blog 7

This week’s classes have got me thinking about how the food we eat today is unhealthier than it ever was in the past.  This is because of all the high fructose corn syrup that you can find in almost everything sold at the supermarket.  The food of the past was more organic and didn’t have as much processed ingredients in them.  I also started thinking about why Americans are getting fatter while people in other developed countries are still getting fatter, but at a much slower rate.  Is this because we have greater access to fast food restaurants or because of the government subsidizing the farmers to grow corn, which starts the chain reaction of adding more and more corn syrup into the foods we eat? 

I read an article on Food Safety News about how researchers discovered a new and more convenient way to test for foodborne pathogens.  Biology researchers in England discovered that by using the chemical: Firefly luciferase, the enzyme that makes fireflies’ abdomens light up, they can pinpoint harmful bacteria such as Listeria and Salmonella.  They developed a device called the “Bioluminescent Assay in Real-Time” (BART), which activates the luciferase, which in the presence of bacteria, will convert the bacteria’s DNA sequences into distinguishable patterns of light.  This new system of spotting pathogens dramatically cuts the detection time from about a day to around an hour.  Along with shortened testing times, portable versions of this device can be made: allowing for testing in animal farms.  This is a huge breakthrough for the food safety sector because these devices will allow inspectors greater range of freedom and it sounds like this machine will also cut costs because the food will no longer have to be sent to a lab to get tested.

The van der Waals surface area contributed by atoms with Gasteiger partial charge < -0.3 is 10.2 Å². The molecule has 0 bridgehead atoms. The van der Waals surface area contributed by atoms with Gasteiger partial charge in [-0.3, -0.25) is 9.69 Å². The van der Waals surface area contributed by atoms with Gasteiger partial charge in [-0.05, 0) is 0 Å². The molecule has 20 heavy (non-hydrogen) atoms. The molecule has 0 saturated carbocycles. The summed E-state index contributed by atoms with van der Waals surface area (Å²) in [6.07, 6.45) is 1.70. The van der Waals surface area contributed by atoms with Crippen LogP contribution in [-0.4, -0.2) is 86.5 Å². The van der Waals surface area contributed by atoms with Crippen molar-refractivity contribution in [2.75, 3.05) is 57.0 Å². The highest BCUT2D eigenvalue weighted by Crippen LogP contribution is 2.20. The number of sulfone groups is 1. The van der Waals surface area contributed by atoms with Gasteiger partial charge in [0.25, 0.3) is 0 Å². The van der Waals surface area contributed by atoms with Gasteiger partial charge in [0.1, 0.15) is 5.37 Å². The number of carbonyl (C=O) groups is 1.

blog 6

            The Grocery Gap reading we had to do for class on Friday made a lot of sense to me.  When I was driving back from Florida over Spring Break, we were travelling through mostly rural areas of Georgia all the way up to Susquehanna.  I noticed that in these rural areas -there were no true places; like supermarkets- for people to buy food, just convenience stores and fast food restaurants.  After noticing this pattern, I became curious as to why this was the case.  After reading the Grocery Gap article, I think I came up with the main reason why these areas were lacking proper stores to buy healthier food: it is because the stores in these areas wouldn’t make enough money to support their expenses and this is due to the poverty levels of the areas.  These people don’t have the proper income or budgets to buy the healthy, more expensive foods so they have no choice but to buy the crappy food at the convenience stores.  People in these areas are unhealthier than people who live in more populated centers because they don’t have the resources or access to healthier foods. 

            I read an article on and it was about why we should be labeling our foods if they are genetically modified.  There is a national campaign that is fighting for required labeling of genetically modified foods in all supermarkets.  They argue that if consumers distrust genetically modified foods, the industry has nobody to blame but itself. It has done little to inspire trust.  Labeling promotes trust. Not labeling is undemocratic; it does not allow choice.  This distrust in these companies is bad for business.  They aren’t saying GMOs are harmful or wrong, they would actually welcome GMOs into their shopping lists, they are just fighting for the honest labeling of these products, which I found surprising.  Every time I read/hear something that is about GMOs, the argument is always about how GMOs are harmful to people and the environment.  I actually liked this article because these people are welcoming the inevitable future of food production, but they want an honest labeling system established to create a firmer market for the companies making and selling these GMOs and also honest labeling in the sense that it is upholding our democracy.